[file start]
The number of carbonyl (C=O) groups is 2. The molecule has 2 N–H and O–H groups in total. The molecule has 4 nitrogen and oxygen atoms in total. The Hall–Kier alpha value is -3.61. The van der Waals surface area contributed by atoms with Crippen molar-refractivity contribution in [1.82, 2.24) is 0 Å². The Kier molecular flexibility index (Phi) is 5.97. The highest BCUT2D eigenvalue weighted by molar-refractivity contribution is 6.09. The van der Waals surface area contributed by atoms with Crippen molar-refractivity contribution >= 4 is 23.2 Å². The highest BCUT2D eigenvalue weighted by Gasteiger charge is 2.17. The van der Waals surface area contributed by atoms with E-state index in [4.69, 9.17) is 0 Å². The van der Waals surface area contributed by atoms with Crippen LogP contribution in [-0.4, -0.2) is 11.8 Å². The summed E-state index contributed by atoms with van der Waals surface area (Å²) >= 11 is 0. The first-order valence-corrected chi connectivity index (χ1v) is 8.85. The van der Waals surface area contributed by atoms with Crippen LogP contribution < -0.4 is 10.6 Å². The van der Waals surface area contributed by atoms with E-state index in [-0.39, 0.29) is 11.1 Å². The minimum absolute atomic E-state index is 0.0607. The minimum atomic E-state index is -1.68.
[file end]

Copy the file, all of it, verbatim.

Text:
The number of carbonyl (C=O) groups is 2. The molecule has 2 N–H and O–H groups in total. The molecule has 4 nitrogen and oxygen atoms in total. The Hall–Kier alpha value is -3.61. The van der Waals surface area contributed by atoms with Crippen molar-refractivity contribution in [1.82, 2.24) is 0 Å². The Kier molecular flexibility index (Phi) is 5.97. The highest BCUT2D eigenvalue weighted by molar-refractivity contribution is 6.09. The van der Waals surface area contributed by atoms with Crippen molar-refractivity contribution >= 4 is 23.2 Å². The highest BCUT2D eigenvalue weighted by Gasteiger charge is 2.17. The van der Waals surface area contributed by atoms with E-state index in [4.69, 9.17) is 0 Å². The van der Waals surface area contributed by atoms with Crippen LogP contribution in [-0.4, -0.2) is 11.8 Å². The summed E-state index contributed by atoms with van der Waals surface area (Å²) >= 11 is 0. The first-order valence-corrected chi connectivity index (χ1v) is 8.85. The van der Waals surface area contributed by atoms with Crippen LogP contribution < -0.4 is 10.6 Å². The van der Waals surface area contributed by atoms with E-state index in [-0.39, 0.29) is 11.1 Å². The minimum absolute atomic E-state index is 0.0607. The minimum atomic E-state index is -1.68.